Finally, remember that collectible coins and currency do count, but only for their face value. Usually this is not much of a problem, but I have had instances where I came back from a show in Asia with $9,000 cash and bank notes from around the world that surely ended up being over $10,000 total in face value. I still declared it, as I know that if I was picked out for inspection and they found it, I would be in trouble. (On the other hand, it would have been fun seeing customs officials figuring out if a 1960s bank note from Jersey is still legal tender, but probably not worth the hassle).
Now, let’s discuss some other things to keep in mind when traveling to or from a coin show:
- Do not check valuables, but carry them on the plane.
This sounds like a simple tip, but recently there have been some complications when it comes to this golden rule. Airlines have found a money tree by charging most customers for checked luggage, and more and more people decide to carry their bags onto the plane in order to save $25. As a result airlines have become much more strict with the size of your carry-on bags.
Also — and this is more problematic with coins — some have become very stringent with the weight. It is important to check with your airline in advance what their rules are, and make sure you comply with them. If you get to the airport and they insist on checking your bag, make them aware that it is impossible for you do so, and give them a valid reason. Having status with any airline helps, but it is not fool proof. If you suspect problems prior to leaving for the airport, it might be best to overnight your inventory to the show instead of going through the hassle of taking it along. I expect this will become even more problematic in the future as new technology is developed to prevent travelers from taking oversized or overweight carry-on bags onto the plane.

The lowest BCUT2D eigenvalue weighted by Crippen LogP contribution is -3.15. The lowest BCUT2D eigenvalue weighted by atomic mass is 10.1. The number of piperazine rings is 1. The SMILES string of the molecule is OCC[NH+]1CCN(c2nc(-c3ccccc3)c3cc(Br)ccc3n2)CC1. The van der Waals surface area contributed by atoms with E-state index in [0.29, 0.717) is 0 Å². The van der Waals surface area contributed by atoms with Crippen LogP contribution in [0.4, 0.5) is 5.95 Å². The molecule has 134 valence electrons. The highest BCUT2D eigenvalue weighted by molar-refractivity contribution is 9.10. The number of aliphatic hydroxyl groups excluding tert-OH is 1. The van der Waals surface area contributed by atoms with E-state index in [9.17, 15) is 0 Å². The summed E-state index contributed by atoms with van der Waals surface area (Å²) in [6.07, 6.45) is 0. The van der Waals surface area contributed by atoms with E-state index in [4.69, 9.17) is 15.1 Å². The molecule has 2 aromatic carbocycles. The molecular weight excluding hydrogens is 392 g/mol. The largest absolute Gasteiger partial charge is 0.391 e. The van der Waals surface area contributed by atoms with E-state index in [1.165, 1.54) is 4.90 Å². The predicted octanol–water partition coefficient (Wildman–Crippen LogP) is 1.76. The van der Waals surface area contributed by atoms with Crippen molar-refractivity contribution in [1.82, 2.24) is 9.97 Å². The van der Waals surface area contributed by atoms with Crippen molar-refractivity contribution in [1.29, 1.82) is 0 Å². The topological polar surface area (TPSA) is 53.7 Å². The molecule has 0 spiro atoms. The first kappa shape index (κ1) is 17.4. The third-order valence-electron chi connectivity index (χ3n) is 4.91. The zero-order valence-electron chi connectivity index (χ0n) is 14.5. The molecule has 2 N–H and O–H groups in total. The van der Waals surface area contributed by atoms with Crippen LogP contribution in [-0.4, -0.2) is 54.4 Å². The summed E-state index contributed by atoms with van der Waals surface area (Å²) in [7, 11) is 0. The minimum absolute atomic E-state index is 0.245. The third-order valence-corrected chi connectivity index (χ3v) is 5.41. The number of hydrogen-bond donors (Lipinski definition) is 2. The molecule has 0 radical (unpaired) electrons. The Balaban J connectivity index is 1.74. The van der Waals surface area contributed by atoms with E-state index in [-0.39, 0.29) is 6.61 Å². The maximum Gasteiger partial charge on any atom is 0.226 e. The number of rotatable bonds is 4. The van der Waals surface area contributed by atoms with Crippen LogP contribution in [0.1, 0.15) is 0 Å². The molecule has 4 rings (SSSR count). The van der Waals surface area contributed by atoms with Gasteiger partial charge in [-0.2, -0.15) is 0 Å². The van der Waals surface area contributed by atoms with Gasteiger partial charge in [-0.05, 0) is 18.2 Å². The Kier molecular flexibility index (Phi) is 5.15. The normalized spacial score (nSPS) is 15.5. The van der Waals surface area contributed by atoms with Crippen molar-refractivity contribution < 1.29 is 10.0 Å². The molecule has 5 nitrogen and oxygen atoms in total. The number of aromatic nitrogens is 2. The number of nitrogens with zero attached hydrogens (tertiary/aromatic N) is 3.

- If the TSA wants to open your bag, ask for a private screening.
Many times TSA officers are unfamiliar with how coins show up on their screens, and they want to make sure you are not traveling with something illicit. Instead of opening your bag right there for everyone to see, immediately ask for a private screening. You (and your bag) will be escorted to a private room, and two TSA employees will be present in the room when they open a bag. It’s a little more secure and often leads to interesting conversations — like the one time I almost sold a Silver Panda to a TSA employee — but it’s also a simple safety issue.
- Don’t tell people that you are traveling to a coin show.
I run into this just about every time I fly to a coin show. Mrs. Talkalot next to you in seat 17B insists on knowing why you are going to Baltimore on a Wednesday afternoon. Tip: don’t tell her it is to sell the $75,000 coin in your right pocket. I always try to avoid the question, but if it does come up, I usually say I’m traveling for a wedding or seeing family. I’ve gotten creative, and it can be fun to come up with different reasons, but it’s a security issue I take very seriously as a dealer.
These are just a few simple things to keep in mind when traveling with valuable coins or bank notes. If you have any other tips or experiences, please share them in the comments section below so others can learn from them.